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Channel writers between loops, both ways?

I have 2 loops in the same VI. Lets say I want to keep them separate. But I want to send information from both loops to each other. Is this the way to do it? I know backwards wires are frowned upon. Maybe this is just stupid in general and if I'm doing this, I just need to use 1 loop 🤔


messaging betwee loops.PNG

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Message 1 of 5

Firstly i am not fan of using Channel Writer, But  tried this long back to understand on the communication flow. It supports only one way communication if you want to have a two way communication then you need to go with Multiple Channel wire (At least 2)

Palanivel Thiruvenkadam | பழனிவேல் திருவெங்கடம்
LabVIEW™ Champion |Certified LabVIEW™ Architect |Certified TestStand Developer

Kidlin's Law -If you can write the problem down clearly then the matter is half solved.
Message 2 of 5

In short, yes that is how it is done. 


Lets compare it to some kind of reference based solution:



Is this better? Can you see where the data is going? 


Channel wires are an improvement that at least lets you see the data flow by wires. What is not apparent is the direction of data. It is better than reference based solutions but I would like channel wires to show the direction of data.


But you will eventually find that each while loop will/should be a sub-VI. This sub-VI is a process that responds to "messages", an actor. Try to standardize the connections between the actors and perhaps do what I do, put some arrows near the wires to show the direction:


These directions will never change or only change if you change the design, so it doesn't matter that much that they aren't a part of the channel wire.



Certified LabVIEW Architect
Message 3 of 5


Some more thoughts:

Your example could look something like this with just some layout standardization. Readable enough in my opinion:



As you can see, I did not use a channel Tag but a stream. I think you will find that in most cases it is better to send and act on new data in the channel rather than read it regardless of if it changed or not. (this code is not complete but needs some UI events or loop waits, loop stop and so on.)


In fact, I almost always use a Messenger channel instead. Then you can send messages and data in the same channel and the loops becomes actors.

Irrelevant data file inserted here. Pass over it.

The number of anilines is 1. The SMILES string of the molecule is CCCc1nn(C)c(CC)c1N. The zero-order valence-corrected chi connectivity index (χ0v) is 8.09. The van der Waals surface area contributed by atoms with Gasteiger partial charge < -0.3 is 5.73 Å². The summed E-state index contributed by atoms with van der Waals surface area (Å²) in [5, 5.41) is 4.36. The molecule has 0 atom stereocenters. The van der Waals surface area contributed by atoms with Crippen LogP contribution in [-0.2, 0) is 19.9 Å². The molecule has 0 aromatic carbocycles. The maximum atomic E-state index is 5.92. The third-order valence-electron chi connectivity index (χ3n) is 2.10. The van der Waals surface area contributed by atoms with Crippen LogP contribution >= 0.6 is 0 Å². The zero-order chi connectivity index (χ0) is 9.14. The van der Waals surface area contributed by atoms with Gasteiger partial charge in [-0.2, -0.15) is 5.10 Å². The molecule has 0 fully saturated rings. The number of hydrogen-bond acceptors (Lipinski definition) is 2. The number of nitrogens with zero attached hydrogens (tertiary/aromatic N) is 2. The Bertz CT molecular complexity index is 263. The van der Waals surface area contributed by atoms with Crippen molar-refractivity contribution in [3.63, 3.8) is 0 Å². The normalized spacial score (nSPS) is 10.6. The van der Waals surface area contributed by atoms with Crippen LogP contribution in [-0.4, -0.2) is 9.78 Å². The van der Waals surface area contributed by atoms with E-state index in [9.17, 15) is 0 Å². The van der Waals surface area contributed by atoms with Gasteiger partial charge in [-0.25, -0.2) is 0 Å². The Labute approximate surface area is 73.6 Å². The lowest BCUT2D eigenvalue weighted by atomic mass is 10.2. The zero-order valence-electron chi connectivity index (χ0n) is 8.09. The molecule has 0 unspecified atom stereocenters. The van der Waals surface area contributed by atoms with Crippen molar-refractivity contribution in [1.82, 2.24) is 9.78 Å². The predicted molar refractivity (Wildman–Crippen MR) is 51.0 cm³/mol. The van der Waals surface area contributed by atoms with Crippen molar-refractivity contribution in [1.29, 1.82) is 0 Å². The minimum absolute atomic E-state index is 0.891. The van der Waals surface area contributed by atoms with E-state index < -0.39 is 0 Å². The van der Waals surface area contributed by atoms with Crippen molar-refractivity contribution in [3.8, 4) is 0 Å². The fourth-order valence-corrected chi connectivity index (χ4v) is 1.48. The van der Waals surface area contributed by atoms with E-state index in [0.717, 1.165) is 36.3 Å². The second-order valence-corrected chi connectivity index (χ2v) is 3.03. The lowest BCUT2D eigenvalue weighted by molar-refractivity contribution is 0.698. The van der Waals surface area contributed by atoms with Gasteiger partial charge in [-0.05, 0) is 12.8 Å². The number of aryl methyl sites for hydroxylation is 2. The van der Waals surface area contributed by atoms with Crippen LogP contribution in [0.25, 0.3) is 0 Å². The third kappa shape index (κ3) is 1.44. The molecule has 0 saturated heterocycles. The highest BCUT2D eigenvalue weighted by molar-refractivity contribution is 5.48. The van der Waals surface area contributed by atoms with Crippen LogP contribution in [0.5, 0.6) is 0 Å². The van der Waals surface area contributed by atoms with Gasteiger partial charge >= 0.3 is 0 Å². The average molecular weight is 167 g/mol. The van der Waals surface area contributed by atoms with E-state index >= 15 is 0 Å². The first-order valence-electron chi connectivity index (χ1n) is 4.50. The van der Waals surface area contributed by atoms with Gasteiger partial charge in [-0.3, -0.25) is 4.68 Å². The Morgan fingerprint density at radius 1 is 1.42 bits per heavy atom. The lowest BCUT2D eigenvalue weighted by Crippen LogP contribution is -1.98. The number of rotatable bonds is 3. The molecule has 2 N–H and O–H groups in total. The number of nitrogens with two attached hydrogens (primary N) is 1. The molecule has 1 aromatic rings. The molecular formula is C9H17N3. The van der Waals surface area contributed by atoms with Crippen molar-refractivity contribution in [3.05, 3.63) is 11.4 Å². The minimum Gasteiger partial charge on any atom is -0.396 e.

I recommend viewing the LabVIEW examples. In Find examples, search for ”channels” and also ”measure and log”. The latter has a good step-by step procedure for an idea how to design a measure and log application. It has its flaws but will get you going.


Another thing to consider: Will you really need the data back in the first loop? If its only for display, then consider creating another loop for that. The “measure and log” example shows that.

Certified LabVIEW Architect
Message 4 of 5

A few (minor) comments on Channel Wires and how to better understand them:

  • I recommend always (well, almost always) bringing them in/out on the vertical sides of a structure.  This makes "incoming" and "outgoing" easier to see, and makes the "loop-back" easier to recognize.
  • Loop-backs are not that uncommon.  Think about a State Machine, where you are inside a State and needs to send "Next State" after you have dequeued the current State.  So when you enqueue the next State, the "next state" information flows backwards from the Enqueue Function's Queue In terminal to the earlier Dequeue Function's "Queue Out" Indicator (or so it seems!), which is really weird (unless you mumble something about "it's just a reference, I mean, "magic").
  • The moral of the previous point is where you have a Dequeue followed by a later (as measured by the Error line) Enqueue "next", you want the data to flow in the output (to the right) direction, loop back, and reenter the Structure on the left and come in on the input side of the (next) Dequeue.  Channel Wires show this explicitly.
  • There are different kinds of Channel Wires.  Your example shows a Tag Channel, which is much more similar to a Notifier than to a Queue.  The Channel used for State Machines and similar Loop-backs is often the Messenger Channel.  And the Channel used for one-way Producer/Consumer designs is usually the Stream Channel.  Each Channel Wire has its own set of uses (and often some extra very-useful inputs and outputs).

Bob "Channel Enthusiast since 2015" Schor

Message 5 of 5